As mentioned above, any symptoms indicative of colorectal cancer can be an indication for further imaging tests. Once colorectal cancer is suspected, barium enema, ultrasound abdominal examination, colonoscopy, abdominal CT, and therapeutic surgical resection can be performed. Barium enema is widely available and can be used in patients with symptoms of colorectal cancer. However, barium enema takes more time than abdominal CT and it is difficult to detect early states of cancer, which result in a low specificity. Colonoscopy is more useful because right ascending colon and transverse colon carcinomas are more common in pediatric patients. In Korea, pediatric endoscopic procedures can be commonly performed without general anesthesia at an endoscopy unit. In a comparative study in which 2527 patients were assigned to receive double contrast barium enema, the detection rate for colorectal cancer was significantly lower than that for CT or colonoscopy.
The Tumor Node Metastases staging system of the American Joint Committee on Cancer for International Cancer Control is the staging system of choice for colorectal cancer. To predict the prognosis, Duke and MAC staging systems are used together. In both these staging systems, stages A and B are curable. However, as in the second case presented, most pediatric patients are diagnosed with advanced-stage carcinoma with poor prognosis. Another reason for poor prognosis in pediatric patients is histological grading. In adults, mucinous adenocarcinoma accounts for less than 5% of cases. However, in children, more than 50% of patients are diagnosed with mucinous adenocarcinoma, which carries a poor prognosis. If a patient is diagnosed with colorectal cancer that is curable, complete resection is the ideal management. Left-sided tumors require subtotal colectomy, and right-sided tumors require extended hemicolectomy. According to TNM staging, adjuvant chemotherapy and radiotherapy are required, but these treatment regimens are controversial.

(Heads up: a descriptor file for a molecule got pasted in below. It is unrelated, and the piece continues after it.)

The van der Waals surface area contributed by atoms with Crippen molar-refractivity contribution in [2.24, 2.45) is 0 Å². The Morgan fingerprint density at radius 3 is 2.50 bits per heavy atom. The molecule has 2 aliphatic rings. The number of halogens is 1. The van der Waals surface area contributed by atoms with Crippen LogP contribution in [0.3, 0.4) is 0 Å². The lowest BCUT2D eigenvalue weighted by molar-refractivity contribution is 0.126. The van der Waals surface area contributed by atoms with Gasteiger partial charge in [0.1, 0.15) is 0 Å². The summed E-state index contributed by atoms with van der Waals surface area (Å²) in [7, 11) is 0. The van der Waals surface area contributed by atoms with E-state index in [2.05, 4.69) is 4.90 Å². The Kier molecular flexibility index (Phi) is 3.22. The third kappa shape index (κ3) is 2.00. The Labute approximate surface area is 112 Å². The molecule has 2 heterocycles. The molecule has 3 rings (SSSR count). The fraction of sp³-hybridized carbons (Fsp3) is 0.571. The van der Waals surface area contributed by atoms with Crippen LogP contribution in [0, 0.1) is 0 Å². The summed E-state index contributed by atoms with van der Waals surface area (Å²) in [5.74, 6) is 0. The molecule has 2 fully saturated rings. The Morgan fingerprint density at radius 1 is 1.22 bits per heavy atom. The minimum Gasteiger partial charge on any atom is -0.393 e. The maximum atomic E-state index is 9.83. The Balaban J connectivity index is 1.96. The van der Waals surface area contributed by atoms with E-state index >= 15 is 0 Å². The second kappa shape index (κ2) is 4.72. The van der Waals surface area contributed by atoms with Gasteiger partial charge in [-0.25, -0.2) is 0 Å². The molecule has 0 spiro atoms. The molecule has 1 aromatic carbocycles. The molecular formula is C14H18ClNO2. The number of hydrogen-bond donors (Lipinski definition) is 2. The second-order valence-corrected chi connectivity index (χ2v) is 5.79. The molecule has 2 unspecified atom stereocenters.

Mucinous adenocarcinoma, which has worse prognosis, accounts for higher incidence in young patients. Therefore, early detection can increase the possibility of curing cancer as described in the first case. In the second case, she showed the symptom of weight loss and anemia over 6 months. We believe that if earlier evaluation was performed, the patient might have lived. Since routine diagnostic colonoscopy in Korea is recommended for people aged >40 years, colorectal cancer in pediatric patients is detected late and in advanced stages. In Korea, pediatric endoscopy can be performed easily using deep sedation without general anesthesia at an endoscopic unit. In summary, if children present with persistent weight loss, bloody stools, or anemia, they need to undergo further imaging investigations or endoscopy.
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Keywords:Copyright © 2017 The Authors. Published by Wolters Kluwer Health, Inc. All rights reserved.
adenocarcinoma; children; colon cancer